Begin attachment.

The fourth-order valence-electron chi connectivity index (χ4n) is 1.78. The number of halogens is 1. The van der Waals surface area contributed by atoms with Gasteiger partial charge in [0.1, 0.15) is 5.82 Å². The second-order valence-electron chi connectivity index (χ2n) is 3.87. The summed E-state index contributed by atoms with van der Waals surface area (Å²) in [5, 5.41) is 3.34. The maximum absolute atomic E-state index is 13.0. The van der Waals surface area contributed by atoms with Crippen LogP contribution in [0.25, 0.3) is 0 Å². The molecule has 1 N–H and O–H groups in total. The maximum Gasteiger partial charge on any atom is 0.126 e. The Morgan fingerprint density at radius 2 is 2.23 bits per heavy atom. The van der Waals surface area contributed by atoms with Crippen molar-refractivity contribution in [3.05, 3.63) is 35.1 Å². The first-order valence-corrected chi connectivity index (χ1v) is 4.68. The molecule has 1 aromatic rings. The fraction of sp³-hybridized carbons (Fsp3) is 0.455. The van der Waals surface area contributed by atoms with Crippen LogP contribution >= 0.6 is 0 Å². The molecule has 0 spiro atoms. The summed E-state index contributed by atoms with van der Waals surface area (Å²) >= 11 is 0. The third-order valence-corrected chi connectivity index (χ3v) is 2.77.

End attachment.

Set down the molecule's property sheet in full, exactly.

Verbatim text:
The fourth-order valence-electron chi connectivity index (χ4n) is 1.78. The number of halogens is 1. The van der Waals surface area contributed by atoms with Gasteiger partial charge in [0.1, 0.15) is 5.82 Å². The second-order valence-electron chi connectivity index (χ2n) is 3.87. The summed E-state index contributed by atoms with van der Waals surface area (Å²) in [5, 5.41) is 3.34. The maximum absolute atomic E-state index is 13.0. The van der Waals surface area contributed by atoms with Crippen LogP contribution in [0.25, 0.3) is 0 Å². The molecule has 1 N–H and O–H groups in total. The maximum Gasteiger partial charge on any atom is 0.126 e. The Morgan fingerprint density at radius 2 is 2.23 bits per heavy atom. The van der Waals surface area contributed by atoms with Crippen molar-refractivity contribution in [3.05, 3.63) is 35.1 Å². The first-order valence-corrected chi connectivity index (χ1v) is 4.68. The molecule has 1 aromatic rings. The fraction of sp³-hybridized carbons (Fsp3) is 0.455. The van der Waals surface area contributed by atoms with Crippen LogP contribution >= 0.6 is 0 Å². The molecule has 0 spiro atoms. The summed E-state index contributed by atoms with van der Waals surface area (Å²) >= 11 is 0. The third-order valence-corrected chi connectivity index (χ3v) is 2.77.